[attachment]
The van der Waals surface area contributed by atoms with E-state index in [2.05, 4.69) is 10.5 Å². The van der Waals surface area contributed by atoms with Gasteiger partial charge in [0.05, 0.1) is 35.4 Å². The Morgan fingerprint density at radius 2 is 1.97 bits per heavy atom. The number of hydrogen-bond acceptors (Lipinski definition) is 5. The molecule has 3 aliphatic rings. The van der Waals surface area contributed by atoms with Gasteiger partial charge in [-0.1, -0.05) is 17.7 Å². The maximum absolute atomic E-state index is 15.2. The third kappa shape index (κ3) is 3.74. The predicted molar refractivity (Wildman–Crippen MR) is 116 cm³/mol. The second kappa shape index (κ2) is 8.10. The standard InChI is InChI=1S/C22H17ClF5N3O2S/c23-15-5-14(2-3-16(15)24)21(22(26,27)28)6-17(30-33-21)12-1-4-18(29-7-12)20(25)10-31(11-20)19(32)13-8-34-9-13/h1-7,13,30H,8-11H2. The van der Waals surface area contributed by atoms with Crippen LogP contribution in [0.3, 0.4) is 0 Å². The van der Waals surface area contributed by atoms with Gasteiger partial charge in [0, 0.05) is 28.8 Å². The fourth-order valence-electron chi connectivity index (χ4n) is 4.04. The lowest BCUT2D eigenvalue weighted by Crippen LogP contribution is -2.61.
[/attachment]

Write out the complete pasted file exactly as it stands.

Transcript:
The van der Waals surface area contributed by atoms with E-state index in [2.05, 4.69) is 10.5 Å². The van der Waals surface area contributed by atoms with Gasteiger partial charge in [0.05, 0.1) is 35.4 Å². The Morgan fingerprint density at radius 2 is 1.97 bits per heavy atom. The number of hydrogen-bond acceptors (Lipinski definition) is 5. The molecule has 3 aliphatic rings. The van der Waals surface area contributed by atoms with Gasteiger partial charge in [-0.1, -0.05) is 17.7 Å². The maximum absolute atomic E-state index is 15.2. The third kappa shape index (κ3) is 3.74. The predicted molar refractivity (Wildman–Crippen MR) is 116 cm³/mol. The second kappa shape index (κ2) is 8.10. The standard InChI is InChI=1S/C22H17ClF5N3O2S/c23-15-5-14(2-3-16(15)24)21(22(26,27)28)6-17(30-33-21)12-1-4-18(29-7-12)20(25)10-31(11-20)19(32)13-8-34-9-13/h1-7,13,30H,8-11H2. The van der Waals surface area contributed by atoms with Crippen LogP contribution in [0.3, 0.4) is 0 Å². The van der Waals surface area contributed by atoms with Gasteiger partial charge in [0, 0.05) is 28.8 Å². The fourth-order valence-electron chi connectivity index (χ4n) is 4.04. The lowest BCUT2D eigenvalue weighted by Crippen LogP contribution is -2.61.